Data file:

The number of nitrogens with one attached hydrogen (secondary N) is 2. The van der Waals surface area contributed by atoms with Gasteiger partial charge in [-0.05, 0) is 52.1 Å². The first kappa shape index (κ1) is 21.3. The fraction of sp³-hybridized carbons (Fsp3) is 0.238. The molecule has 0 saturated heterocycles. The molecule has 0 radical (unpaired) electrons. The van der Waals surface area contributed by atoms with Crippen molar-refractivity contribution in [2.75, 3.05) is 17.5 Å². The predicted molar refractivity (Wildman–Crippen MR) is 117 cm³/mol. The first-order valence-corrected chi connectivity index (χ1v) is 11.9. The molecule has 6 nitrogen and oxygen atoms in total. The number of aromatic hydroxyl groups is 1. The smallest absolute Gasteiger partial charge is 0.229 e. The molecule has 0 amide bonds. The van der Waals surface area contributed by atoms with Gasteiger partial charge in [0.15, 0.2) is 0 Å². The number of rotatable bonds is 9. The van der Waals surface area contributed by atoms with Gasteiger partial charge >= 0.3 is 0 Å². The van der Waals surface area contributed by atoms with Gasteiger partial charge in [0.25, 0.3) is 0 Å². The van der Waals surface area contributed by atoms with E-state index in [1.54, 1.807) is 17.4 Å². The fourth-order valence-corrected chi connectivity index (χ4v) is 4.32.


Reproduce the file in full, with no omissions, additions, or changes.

The number of nitrogens with one attached hydrogen (secondary N) is 2. The van der Waals surface area contributed by atoms with Gasteiger partial charge in [-0.05, 0) is 52.1 Å². The first kappa shape index (κ1) is 21.3. The fraction of sp³-hybridized carbons (Fsp3) is 0.238. The molecule has 0 saturated heterocycles. The molecule has 0 radical (unpaired) electrons. The van der Waals surface area contributed by atoms with Crippen molar-refractivity contribution in [2.75, 3.05) is 17.5 Å². The predicted molar refractivity (Wildman–Crippen MR) is 117 cm³/mol. The first-order valence-corrected chi connectivity index (χ1v) is 11.9. The molecule has 6 nitrogen and oxygen atoms in total. The number of aromatic hydroxyl groups is 1. The smallest absolute Gasteiger partial charge is 0.229 e. The molecule has 0 amide bonds. The van der Waals surface area contributed by atoms with Gasteiger partial charge in [0.15, 0.2) is 0 Å². The number of rotatable bonds is 9. The van der Waals surface area contributed by atoms with Gasteiger partial charge >= 0.3 is 0 Å². The van der Waals surface area contributed by atoms with Gasteiger partial charge in [0.25, 0.3) is 0 Å². The van der Waals surface area contributed by atoms with E-state index in [1.54, 1.807) is 17.4 Å². The fourth-order valence-corrected chi connectivity index (χ4v) is 4.32.